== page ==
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Pfc. Kyle D. Alders, a scout with Charlie Company, 2nd Light Armored Reconnaissance Battalion, Regimental Combat Team 5, rolls dice while relaxing between missions at Camp Korean Village, Iraq, May 23. The 19-year-old from West Palm Beach, Fla., assisted the worldâ??s blind community by taking part in the invention of a device known as the PAC-MATE. When Alders is not patrolling the desert with Charlie Co., he is often found doing card tricks or playing board games.

Photo by Cpl. Ryan Tomlinson

Marine is more than meets the eye

23 May 2008 | Cpl. Ryan Tomlinson 1st Marine Division

In the middle of the Iraqi desert, there is a Marine who helped create a device that would affect approximately 40 million people worldwide.

Pfc. Kyle D. Alders, 19, a scout with Charlie Company, 2nd Light Armored Reconnaissance Battalion, Regimental Combat Team 5, assisted the members of the world’s blind community by taking part in the invention of a device that makes their lives easier.

“It gave me a sense of pride to know I could help the blind be able to complete things on their own without assistance from others,” said Alders.

The creative young infantryman from West Palm Beach, Fla., became part of the project before his 16th birthday. His grandfather, Brad Davis, became a technician for a corporation that specialized in technology for the blind. One day, Alder’s grandfather brought home a new device called the PAC-MATE, which would change the course of Alders’ life.  It changed him from a young man who scored near perfect on the Scholastic Aptitude Test into a successful inventor.

The PAC-MATE is a handheld device used by the blind to type e-mails, read books and scan items. Additionally, because it uses a Global Positioning Device, the PAC-MATE can provide the blind with directions. When his grandfather brought the device home from work, Alders pointed out flaws and suggested solutions.

“The first thing I suggested was the scanning system, and then I suggested an eight-button keyboard with braille lettering,” said Alders. “Originally, I was just interested in it because I wanted to help. I made a couple of suggestions and it became one of the top-ten-used technologies by the blind.”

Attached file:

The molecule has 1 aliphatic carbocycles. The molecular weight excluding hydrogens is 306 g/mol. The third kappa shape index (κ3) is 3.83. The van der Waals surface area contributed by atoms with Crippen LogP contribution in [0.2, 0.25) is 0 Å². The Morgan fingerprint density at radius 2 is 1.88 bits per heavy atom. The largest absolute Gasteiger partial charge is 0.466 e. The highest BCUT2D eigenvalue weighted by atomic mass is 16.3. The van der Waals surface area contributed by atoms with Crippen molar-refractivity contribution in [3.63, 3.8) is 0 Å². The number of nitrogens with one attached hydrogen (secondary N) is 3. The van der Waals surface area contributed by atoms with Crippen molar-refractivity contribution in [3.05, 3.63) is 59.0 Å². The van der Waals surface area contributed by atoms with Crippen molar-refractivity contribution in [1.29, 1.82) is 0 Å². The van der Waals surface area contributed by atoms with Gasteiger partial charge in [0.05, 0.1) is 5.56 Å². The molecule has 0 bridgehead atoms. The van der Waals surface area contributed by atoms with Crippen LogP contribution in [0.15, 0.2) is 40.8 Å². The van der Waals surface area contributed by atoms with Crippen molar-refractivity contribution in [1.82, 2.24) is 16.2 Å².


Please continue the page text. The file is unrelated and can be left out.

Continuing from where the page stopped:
Alders worked on other projects with the corporation to help the blind until graduating high school and joining the Marine Corps in the summer of 2007 out of his love to serve others.

“I love being in the Marine Corps and enjoy the guys I work with,” he said. “I have a sense of helping people out.  I know whenever they need someone to deploy, I will always volunteer.”

Alders is currently serving his first tour in Iraq in support of Operation Iraqi Freedom. Since deploying, he has enjoyed every moment to its fullest.

“Alders is a reliable Marine. I know that if I need him to take care of something, it’s going to get done with him around,” said Lance Cpl. Allen A. Janis, 21, a scout team leader from Foster, R.I., with Charlie Company. “He’s a smart kid, and I’m glad I was able to get to know him.”

When not patrolling through the western Al Anbar province, Alders can always be found with a deck of cards in his hand practicing card tricks or the next group to defeat in a game of spades.

Alders  plans to leave the Marine Corps someday and study psychology in college.   He also has dreams of opening his own restaurant.

“I’m a type of guy that when I like something, I overkill it,” said Alders. “You only live once and enjoy the small things once.”

1st Marine Division